Mother Teresa of Calcutta will be made a saint on Sept. 4.
Pope Francis made the announcement on Tuesday during a meeting with Catholic cardinals, which also saw four others approved for sainthood this year.
Approval from the pontiff marks the definitive stage in the path to sainthood for the Albanian nun, who became reputed globally for her charity work in India. Mother Teresa's canonization will come almost exactly 19 years after her death on Sept. 5, 1997, a relatively speedy sainthood for the Catholic Church.
Fr. Brian Kolodiejchuk, the postulator behind Mother Teresa's canonization case, welcomed the news on behalf of the Missionaries of Charity, the congregation founded by the nun. "With her canonization, the Church presents her as a model and intercessor of those who, like her, 'long to light the fire of love and peace throughout the world,'" he said.
"May we all continue to live and deepen our awareness of being in need of mercy and our willingness to extend mercy in our communities, in our families and in our service of the poor," Kolodiejchuk added.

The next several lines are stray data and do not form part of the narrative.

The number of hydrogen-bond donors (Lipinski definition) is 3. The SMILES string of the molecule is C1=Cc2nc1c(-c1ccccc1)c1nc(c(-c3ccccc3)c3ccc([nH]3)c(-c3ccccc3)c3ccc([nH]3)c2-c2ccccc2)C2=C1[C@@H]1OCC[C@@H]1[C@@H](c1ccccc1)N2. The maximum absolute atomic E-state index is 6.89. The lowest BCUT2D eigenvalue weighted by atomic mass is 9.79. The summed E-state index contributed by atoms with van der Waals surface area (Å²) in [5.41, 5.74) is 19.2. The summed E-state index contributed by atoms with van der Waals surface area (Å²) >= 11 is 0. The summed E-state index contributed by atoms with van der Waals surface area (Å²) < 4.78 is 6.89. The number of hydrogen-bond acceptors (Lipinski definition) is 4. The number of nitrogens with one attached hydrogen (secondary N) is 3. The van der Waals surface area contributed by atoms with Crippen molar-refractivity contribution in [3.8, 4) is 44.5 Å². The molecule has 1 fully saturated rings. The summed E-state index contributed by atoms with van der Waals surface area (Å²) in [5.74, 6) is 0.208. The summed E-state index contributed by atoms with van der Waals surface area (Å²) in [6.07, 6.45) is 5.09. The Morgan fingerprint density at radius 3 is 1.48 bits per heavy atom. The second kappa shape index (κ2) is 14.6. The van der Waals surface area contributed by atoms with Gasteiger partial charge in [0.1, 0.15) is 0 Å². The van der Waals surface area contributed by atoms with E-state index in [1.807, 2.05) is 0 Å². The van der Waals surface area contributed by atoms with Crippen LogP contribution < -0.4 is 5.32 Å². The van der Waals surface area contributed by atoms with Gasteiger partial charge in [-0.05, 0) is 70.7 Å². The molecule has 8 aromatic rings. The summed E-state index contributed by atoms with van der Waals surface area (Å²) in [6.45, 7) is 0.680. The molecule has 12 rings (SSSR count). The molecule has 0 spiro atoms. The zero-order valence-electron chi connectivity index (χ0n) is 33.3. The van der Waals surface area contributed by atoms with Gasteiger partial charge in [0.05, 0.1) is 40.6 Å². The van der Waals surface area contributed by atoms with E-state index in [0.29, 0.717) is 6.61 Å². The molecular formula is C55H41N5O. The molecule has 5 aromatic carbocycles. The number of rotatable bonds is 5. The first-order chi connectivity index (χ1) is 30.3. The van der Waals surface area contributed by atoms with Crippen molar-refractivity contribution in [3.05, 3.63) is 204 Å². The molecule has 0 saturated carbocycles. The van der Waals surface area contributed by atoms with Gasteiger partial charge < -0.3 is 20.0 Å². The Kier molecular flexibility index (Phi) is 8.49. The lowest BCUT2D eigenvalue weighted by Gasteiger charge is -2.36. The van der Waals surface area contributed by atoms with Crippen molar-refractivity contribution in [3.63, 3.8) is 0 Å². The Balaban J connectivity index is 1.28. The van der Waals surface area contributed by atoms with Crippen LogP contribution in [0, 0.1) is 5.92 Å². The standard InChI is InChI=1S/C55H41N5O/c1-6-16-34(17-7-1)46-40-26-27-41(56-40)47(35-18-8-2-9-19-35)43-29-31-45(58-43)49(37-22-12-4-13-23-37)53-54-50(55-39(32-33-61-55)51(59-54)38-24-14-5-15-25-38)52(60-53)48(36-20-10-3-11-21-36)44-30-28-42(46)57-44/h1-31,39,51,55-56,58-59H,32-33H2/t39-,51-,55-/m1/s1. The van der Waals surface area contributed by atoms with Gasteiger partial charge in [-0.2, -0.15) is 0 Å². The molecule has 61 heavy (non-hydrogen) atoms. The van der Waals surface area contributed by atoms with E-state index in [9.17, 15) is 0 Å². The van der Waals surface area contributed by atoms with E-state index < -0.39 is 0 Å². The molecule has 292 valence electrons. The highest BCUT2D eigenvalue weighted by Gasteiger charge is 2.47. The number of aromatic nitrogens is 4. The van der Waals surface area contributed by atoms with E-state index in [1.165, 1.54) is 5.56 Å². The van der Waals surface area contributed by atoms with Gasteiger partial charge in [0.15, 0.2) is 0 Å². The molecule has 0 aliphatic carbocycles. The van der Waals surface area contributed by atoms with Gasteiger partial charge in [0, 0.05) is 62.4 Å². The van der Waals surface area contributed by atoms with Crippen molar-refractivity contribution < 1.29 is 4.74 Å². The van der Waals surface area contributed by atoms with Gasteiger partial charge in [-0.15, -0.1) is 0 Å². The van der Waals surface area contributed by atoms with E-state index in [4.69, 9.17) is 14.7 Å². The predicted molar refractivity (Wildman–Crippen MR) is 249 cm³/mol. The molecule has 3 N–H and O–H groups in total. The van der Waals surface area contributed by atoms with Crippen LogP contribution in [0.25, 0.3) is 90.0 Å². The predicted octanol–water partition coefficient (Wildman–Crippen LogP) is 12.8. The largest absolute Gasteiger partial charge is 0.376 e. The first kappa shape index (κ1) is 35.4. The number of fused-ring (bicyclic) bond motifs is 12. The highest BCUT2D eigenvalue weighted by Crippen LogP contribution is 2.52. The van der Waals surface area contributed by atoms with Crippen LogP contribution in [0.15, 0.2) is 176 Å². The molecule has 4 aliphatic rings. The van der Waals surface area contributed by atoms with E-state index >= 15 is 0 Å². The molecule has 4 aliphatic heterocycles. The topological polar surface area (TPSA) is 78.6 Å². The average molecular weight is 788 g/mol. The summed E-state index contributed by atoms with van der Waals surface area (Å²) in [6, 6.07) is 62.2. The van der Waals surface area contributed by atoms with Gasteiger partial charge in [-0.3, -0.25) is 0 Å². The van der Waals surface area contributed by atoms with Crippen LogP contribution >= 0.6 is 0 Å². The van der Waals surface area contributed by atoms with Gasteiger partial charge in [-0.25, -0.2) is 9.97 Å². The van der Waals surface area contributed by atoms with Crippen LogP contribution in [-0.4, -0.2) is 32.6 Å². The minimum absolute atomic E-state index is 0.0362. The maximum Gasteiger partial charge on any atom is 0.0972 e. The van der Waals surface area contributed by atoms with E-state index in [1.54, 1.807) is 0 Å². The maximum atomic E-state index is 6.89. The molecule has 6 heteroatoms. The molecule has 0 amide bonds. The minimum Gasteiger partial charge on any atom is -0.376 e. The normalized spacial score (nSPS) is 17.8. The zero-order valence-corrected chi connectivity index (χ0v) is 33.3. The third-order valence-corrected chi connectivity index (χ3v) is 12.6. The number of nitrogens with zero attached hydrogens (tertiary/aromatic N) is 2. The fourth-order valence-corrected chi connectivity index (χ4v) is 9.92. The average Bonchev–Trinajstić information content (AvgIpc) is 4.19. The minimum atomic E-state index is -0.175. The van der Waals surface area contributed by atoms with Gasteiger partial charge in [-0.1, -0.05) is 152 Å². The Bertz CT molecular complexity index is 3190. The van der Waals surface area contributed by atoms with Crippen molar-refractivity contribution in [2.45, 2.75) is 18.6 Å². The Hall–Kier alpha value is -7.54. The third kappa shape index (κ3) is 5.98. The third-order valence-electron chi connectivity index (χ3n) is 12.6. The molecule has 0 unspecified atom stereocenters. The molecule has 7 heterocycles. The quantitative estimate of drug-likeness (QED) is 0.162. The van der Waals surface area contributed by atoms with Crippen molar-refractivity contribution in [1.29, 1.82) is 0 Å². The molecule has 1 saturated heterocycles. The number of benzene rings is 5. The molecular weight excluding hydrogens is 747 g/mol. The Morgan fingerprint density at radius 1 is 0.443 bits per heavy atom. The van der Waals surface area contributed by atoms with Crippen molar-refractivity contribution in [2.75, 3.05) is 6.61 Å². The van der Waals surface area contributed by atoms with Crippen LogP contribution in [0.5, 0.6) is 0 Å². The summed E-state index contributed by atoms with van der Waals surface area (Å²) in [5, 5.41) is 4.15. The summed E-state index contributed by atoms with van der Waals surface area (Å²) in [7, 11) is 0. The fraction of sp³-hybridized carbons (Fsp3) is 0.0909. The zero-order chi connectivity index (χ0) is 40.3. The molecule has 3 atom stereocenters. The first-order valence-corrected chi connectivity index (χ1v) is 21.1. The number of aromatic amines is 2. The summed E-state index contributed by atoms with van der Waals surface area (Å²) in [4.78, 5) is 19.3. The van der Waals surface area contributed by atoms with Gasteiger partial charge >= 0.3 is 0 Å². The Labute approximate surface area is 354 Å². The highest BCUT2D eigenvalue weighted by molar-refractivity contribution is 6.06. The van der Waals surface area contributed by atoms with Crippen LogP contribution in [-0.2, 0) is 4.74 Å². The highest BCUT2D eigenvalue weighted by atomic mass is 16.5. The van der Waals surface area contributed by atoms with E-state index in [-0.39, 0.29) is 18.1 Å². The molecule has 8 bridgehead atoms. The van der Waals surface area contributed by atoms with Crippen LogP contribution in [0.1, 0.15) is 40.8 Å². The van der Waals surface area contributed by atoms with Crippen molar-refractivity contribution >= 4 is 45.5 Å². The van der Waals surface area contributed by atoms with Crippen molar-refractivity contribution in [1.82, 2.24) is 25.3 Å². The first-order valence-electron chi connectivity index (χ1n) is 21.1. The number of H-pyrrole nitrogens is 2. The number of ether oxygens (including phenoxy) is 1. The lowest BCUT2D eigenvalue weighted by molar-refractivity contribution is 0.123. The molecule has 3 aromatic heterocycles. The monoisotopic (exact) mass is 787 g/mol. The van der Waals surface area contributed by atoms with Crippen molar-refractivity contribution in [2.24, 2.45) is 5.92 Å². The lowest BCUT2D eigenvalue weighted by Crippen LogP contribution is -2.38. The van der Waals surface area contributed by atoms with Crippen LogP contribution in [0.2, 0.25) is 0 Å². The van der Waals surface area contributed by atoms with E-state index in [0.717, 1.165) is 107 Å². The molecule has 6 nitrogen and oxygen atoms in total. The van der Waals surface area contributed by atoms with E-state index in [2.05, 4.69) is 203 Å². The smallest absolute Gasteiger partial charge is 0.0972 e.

The pope's final clearance for Mother Teresa's sainthood has been anticipated since his approval in December of a miracle attributed to her, through which a Brazilian man in 2008 woke from a coma after prayers to the nun.
Francis signed the canonization decree 13 years after St. John Paul II beatified Mother Teresa -- a significant step in the sainthood process -- after attributing another miracle to her intercession.
The canonization is expected to be held at the Vatican after Francis failed to respond to an invitation from the Indian bishops' conference to hold the ceremony in that country, The Times of India reported.
High-ranking members of the Missionaries of Charity will travel to Rome for the canonization, bringing a relic of Mother Teresa's blood, while the two people healed through the two miracles are also expected to attend, the newspaper said.